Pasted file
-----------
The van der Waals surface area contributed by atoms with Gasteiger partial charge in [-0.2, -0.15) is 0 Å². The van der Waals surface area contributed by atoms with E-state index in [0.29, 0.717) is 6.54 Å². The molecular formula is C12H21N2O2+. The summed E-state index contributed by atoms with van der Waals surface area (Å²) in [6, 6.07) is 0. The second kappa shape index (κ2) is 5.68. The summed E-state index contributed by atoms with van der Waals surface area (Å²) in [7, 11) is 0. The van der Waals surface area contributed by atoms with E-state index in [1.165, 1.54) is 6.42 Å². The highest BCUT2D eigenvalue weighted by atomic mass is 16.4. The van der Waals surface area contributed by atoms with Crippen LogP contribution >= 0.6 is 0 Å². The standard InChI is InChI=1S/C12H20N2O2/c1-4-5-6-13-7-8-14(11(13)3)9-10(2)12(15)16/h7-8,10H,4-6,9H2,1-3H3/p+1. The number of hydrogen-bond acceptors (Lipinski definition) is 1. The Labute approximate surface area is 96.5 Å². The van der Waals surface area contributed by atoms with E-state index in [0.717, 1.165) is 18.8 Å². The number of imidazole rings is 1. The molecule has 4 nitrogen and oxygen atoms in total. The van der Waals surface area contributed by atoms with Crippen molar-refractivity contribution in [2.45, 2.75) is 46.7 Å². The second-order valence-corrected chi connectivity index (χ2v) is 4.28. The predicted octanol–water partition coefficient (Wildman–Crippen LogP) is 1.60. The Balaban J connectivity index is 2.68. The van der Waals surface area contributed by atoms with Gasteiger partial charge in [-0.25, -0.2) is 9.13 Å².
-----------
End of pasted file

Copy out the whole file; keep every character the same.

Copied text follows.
The van der Waals surface area contributed by atoms with Gasteiger partial charge in [-0.2, -0.15) is 0 Å². The van der Waals surface area contributed by atoms with E-state index in [0.29, 0.717) is 6.54 Å². The molecular formula is C12H21N2O2+. The summed E-state index contributed by atoms with van der Waals surface area (Å²) in [6, 6.07) is 0. The second kappa shape index (κ2) is 5.68. The summed E-state index contributed by atoms with van der Waals surface area (Å²) in [7, 11) is 0. The van der Waals surface area contributed by atoms with E-state index in [1.165, 1.54) is 6.42 Å². The highest BCUT2D eigenvalue weighted by atomic mass is 16.4. The van der Waals surface area contributed by atoms with Crippen LogP contribution >= 0.6 is 0 Å². The standard InChI is InChI=1S/C12H20N2O2/c1-4-5-6-13-7-8-14(11(13)3)9-10(2)12(15)16/h7-8,10H,4-6,9H2,1-3H3/p+1. The number of hydrogen-bond acceptors (Lipinski definition) is 1. The Labute approximate surface area is 96.5 Å². The van der Waals surface area contributed by atoms with E-state index in [0.717, 1.165) is 18.8 Å². The number of imidazole rings is 1. The molecule has 4 nitrogen and oxygen atoms in total. The van der Waals surface area contributed by atoms with Crippen molar-refractivity contribution in [2.45, 2.75) is 46.7 Å². The second-order valence-corrected chi connectivity index (χ2v) is 4.28. The predicted octanol–water partition coefficient (Wildman–Crippen LogP) is 1.60. The Balaban J connectivity index is 2.68. The van der Waals surface area contributed by atoms with Gasteiger partial charge in [-0.25, -0.2) is 9.13 Å².